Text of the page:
The perpetual memory of the matter.
This maxim was generally used in Roman Documents. It’s written at the end of the document to show that it is “permanent” and “trustworthy”. It’s also used in depositions to preserve the event. It simply means perpetual remembrance of an event.
For instance, if a document has this the term, it can be understood that it has a permanent and everlasting nature.
In Richter vs. Union Trust Company, 115 U.S. 55 (1885), Chief Justice Waite held that “Any circuit court, upon application to it as a court of equity, may, according to the usages of chancery, direct depositions to be taken in perpetuam rei memoriam, if they relate to any matter that may be cognizable in any court of the United States”.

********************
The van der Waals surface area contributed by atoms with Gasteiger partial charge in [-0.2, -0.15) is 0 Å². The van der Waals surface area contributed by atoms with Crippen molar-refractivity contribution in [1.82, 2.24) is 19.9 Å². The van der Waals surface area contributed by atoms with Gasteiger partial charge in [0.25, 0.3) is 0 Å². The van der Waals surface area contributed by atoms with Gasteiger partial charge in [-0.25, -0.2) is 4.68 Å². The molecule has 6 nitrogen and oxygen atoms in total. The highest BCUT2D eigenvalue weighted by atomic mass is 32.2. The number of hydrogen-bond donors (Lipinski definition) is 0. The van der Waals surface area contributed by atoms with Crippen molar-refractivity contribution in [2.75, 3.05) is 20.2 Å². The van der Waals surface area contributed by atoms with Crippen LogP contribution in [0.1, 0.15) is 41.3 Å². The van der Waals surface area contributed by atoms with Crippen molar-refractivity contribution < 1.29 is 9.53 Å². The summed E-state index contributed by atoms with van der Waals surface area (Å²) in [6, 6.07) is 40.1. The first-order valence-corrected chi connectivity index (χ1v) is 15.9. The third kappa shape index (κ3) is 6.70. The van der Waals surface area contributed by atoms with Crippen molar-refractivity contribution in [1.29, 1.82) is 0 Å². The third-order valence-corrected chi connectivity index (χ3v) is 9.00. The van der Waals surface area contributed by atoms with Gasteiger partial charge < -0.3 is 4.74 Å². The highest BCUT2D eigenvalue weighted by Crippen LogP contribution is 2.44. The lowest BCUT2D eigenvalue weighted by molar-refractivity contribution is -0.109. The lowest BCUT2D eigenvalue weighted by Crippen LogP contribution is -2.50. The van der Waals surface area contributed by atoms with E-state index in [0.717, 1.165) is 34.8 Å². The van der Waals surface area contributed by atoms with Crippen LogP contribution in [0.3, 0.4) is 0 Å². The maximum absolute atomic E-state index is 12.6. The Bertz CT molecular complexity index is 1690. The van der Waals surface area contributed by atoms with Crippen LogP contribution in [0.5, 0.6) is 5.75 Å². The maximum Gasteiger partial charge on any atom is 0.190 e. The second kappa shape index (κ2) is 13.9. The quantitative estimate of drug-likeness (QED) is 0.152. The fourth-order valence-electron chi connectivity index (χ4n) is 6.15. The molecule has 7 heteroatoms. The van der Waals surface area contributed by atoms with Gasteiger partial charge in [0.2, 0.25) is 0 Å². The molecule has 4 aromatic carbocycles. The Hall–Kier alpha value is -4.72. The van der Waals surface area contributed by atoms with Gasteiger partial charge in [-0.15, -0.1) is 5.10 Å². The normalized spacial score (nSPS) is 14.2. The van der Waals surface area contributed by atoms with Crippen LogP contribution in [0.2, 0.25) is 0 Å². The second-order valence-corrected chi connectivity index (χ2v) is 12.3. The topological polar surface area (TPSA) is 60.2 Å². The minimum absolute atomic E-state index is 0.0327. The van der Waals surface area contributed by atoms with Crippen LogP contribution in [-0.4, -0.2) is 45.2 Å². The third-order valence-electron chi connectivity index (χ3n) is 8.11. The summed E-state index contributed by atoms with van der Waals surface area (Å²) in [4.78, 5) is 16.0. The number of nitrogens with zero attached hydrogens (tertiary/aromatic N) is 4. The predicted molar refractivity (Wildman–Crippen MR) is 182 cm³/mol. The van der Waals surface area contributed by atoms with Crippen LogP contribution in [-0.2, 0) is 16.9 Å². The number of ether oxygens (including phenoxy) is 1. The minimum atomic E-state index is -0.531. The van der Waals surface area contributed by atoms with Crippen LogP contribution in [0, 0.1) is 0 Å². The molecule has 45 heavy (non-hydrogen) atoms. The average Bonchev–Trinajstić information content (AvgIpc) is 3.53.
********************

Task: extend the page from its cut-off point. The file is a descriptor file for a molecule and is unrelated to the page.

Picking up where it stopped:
The general assembly of free Church of Scotland and Ors. vs. Lord Overtoun and ors.  A.C. 515, the Assembly concluded that the policies that have been agreed upon should be registered under the Acts of Kirks so that it will become ad perpetuam memoriam.
This maxim has been written and submitted by Ms. Navya Sony during her course of internship at B&B Associates LLP. Ms. Navya is a final year law student of Symbiosis Law School, Pune.